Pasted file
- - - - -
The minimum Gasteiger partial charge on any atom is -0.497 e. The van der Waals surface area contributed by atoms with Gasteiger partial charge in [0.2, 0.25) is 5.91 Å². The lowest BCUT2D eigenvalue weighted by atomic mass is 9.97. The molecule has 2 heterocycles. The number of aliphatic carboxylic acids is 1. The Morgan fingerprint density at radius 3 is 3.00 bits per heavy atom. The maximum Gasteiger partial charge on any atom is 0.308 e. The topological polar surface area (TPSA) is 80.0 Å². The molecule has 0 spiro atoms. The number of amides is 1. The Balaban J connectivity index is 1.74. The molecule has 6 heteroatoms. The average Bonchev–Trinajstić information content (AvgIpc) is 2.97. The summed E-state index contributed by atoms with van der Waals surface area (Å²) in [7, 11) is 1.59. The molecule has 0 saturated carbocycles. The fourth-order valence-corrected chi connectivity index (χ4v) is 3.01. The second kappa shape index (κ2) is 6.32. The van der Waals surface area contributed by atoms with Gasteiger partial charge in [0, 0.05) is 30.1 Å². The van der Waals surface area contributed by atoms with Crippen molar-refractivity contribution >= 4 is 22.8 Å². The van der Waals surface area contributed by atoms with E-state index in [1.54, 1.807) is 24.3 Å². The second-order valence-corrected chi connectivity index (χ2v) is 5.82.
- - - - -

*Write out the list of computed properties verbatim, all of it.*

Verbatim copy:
The minimum Gasteiger partial charge on any atom is -0.497 e. The van der Waals surface area contributed by atoms with Gasteiger partial charge in [0.2, 0.25) is 5.91 Å². The lowest BCUT2D eigenvalue weighted by atomic mass is 9.97. The molecule has 2 heterocycles. The number of aliphatic carboxylic acids is 1. The Morgan fingerprint density at radius 3 is 3.00 bits per heavy atom. The maximum Gasteiger partial charge on any atom is 0.308 e. The topological polar surface area (TPSA) is 80.0 Å². The molecule has 0 spiro atoms. The number of amides is 1. The Balaban J connectivity index is 1.74. The molecule has 6 heteroatoms. The average Bonchev–Trinajstić information content (AvgIpc) is 2.97. The summed E-state index contributed by atoms with van der Waals surface area (Å²) in [7, 11) is 1.59. The molecule has 0 saturated carbocycles. The fourth-order valence-corrected chi connectivity index (χ4v) is 3.01. The second kappa shape index (κ2) is 6.32. The van der Waals surface area contributed by atoms with Gasteiger partial charge in [0, 0.05) is 30.1 Å². The van der Waals surface area contributed by atoms with Crippen molar-refractivity contribution >= 4 is 22.8 Å². The van der Waals surface area contributed by atoms with E-state index in [1.54, 1.807) is 24.3 Å². The second-order valence-corrected chi connectivity index (χ2v) is 5.82.